Microsoft Releases Windows LAPS Public Preview Using Azure Active Directory Capabilities
Microsoft on Friday announced a public preview of Windows Local Administrator Password Solution (LAPS) for Microsoft Entra Azure Active Directory.
The preview of Windows LAPS for Azure AD represents a quick advance from the release of Windows LAPS, a new capability for IT pros introduced earlier this month. Windows LAPS is now part of Windows, instead of just being a standalone tool. Windows LAPS arrived with other Microsoft updates on "update Tuesday" this month, which occurred on April 11.
One benefit of Windows LAPS is that it gets serviced monthly like other Windows components. Also, IT pros don't need to download and install an MSI file to get Windows LAPS, as was the case with the older standalone tool. Only IT pros with certain privileged roles, such as Global Administrator," have the ability to use Windows LAPS to recover passwords and view Windows LAPS metadata, though.
Windows LAPS features a password rotation scheme for IT pros that could help thwart "pass-the-hash" and "lateral-transversal" methods used by an attacker. It has capabilities for organizations managing Windows Server AD-joined devices, Azure AD-joined devices and "hybrid"-joined devices (use of Azure AD plus local AD). However, Microsoft had indicated earlier this month that some of Windows LAPS' Azure AD capabilities were still lagging and were just available for testing at the "private preview" stage.
With Microsoft's Friday announcement, a public preview of Windows LAPS with its Azure AD capabilities is now available for testing. Here's how the Friday announcement put it:
Today we're making Windows LAPS available to you for both Azure AD joined and hybrid Azure AD joined devices. Additionally, Windows LAPS is now built-in into Windows with Windows 10 20H2 and later, Windows 11 21H2 and later, and Windows Server 2019 and later using the most recent security update (released on April 11, 2023). With these updates, you will also no longer need to install an external MSI package and future fixes or feature updates will be delivered via the normal Windows patching processes.
Microsoft's "What Is Windows LAPS" document, dated April 14, still stated that "the Azure Active Directory LAPS scenario remains in private preview and is closed to new customers," but possibly that document had not been updated at press time.
'Legacy LAPS' Install Caveat
A warning against installing the "legacy LAPS" product after installing Microsoft's April 11 updates, which will break both LAPS apps, apparently is still in effect. The legacy LAPS product doesn't need to be installed to use Windows LAPS.
Commenting in his April 11 post, Jay Simmons, a software engineer on Microsoft's Active Directory team, suggested that the problem arises when the two LAPS programs are both configured for the same account:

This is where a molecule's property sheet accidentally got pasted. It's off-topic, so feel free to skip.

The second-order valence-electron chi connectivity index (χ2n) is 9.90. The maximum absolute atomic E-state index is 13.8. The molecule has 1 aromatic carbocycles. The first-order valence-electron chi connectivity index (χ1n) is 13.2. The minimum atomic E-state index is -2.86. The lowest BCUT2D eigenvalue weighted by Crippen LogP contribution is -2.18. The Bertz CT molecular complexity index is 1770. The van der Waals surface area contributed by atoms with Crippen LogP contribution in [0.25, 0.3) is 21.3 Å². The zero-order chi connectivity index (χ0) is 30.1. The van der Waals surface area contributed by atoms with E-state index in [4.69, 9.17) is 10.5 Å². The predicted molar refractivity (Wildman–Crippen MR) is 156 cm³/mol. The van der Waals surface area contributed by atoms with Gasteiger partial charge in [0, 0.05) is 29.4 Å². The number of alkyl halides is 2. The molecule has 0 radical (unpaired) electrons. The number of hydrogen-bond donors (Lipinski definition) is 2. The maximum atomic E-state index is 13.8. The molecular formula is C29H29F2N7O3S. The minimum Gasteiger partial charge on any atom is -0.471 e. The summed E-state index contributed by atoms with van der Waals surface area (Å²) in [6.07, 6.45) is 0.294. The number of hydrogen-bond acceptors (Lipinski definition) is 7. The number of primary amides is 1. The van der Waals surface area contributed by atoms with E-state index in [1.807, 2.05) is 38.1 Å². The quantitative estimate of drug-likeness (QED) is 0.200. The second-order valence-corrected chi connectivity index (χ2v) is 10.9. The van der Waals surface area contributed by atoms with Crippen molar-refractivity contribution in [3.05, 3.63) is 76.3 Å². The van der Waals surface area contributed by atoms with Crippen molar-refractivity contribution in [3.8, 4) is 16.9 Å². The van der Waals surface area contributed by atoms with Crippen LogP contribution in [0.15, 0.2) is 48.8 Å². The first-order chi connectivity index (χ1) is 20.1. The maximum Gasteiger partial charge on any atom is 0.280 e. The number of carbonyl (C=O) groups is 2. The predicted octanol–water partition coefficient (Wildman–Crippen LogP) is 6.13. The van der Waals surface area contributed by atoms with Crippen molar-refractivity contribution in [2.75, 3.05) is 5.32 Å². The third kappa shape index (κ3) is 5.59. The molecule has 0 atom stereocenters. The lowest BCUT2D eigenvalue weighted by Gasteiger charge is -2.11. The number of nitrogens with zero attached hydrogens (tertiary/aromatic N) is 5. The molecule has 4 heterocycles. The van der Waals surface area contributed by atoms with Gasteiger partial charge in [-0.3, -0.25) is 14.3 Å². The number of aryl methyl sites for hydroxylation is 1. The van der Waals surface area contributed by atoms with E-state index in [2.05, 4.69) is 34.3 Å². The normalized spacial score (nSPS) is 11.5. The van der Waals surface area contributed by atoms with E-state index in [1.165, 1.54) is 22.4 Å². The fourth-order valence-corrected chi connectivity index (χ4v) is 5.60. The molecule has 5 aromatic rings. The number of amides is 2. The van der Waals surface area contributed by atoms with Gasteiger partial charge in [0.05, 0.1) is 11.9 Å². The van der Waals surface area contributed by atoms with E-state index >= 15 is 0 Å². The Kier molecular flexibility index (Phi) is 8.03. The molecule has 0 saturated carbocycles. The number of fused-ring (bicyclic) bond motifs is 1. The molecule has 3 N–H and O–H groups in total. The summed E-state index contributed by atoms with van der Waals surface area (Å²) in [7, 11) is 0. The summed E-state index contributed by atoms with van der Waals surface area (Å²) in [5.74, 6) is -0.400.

The new Windows LAPS is designed to exist with or without the legacy LAPS client being installed. Just don't try to configure the two to manage the same account! If you don't want to migrate to the new Windows LAPS features just yet, you can still start the transition by utilizing legacy LAPS emulation mode.
The April 11 post is a good general source of information for IT pros about Windows LAPS, as Simmons answered multiple questions in the comments section.
Only for Windows Devices
Microsoft clarified that Windows LAPS isn't supported for use with "non-Windows platforms" or "devices that are Azure AD registered," in this document. Microsoft's definition for "Azure AD registered" is a device that uses "a local account like a Microsoft account" for sign-ins, according to this "Azure AD Registered Devices" publication.
"LAPS is supported on Azure AD joined or hybrid Azure AD joined devices only," Microsoft's document stated. It's possible to use Windows LAPs with a free Azure AD license, though.
Initial Windows LAPS setup happens via the Azure Portal. However, Microsoft's configuration and management preference for organizations is to use Microsoft Intune or another mobile device management solution with Windows LAPS. It's also possible to manage Windows LAPS manually, such as using Group Policy Objects (GPOs), but that option has support with "hybrid Azure AD-joined devices only," the Q&A portion of Microsoft's document clarified.
Simmons also clarified in his April 11 post that "the new Windows LAPS settings are not yet publicly available in Intune (coming soon) and will look very similar to the settings offered by the new Windows LAPS GPO."
The document included a big caveat regarding deleting devices in Azure AD when using Windows LAPS. In such cases "the LAPS credential that was tied to that device is lost and the password that is stored in Azure AD is lost," with no recovery mechanism.
Kurt Mackie is senior news producer for 1105 Media's Converge360 group.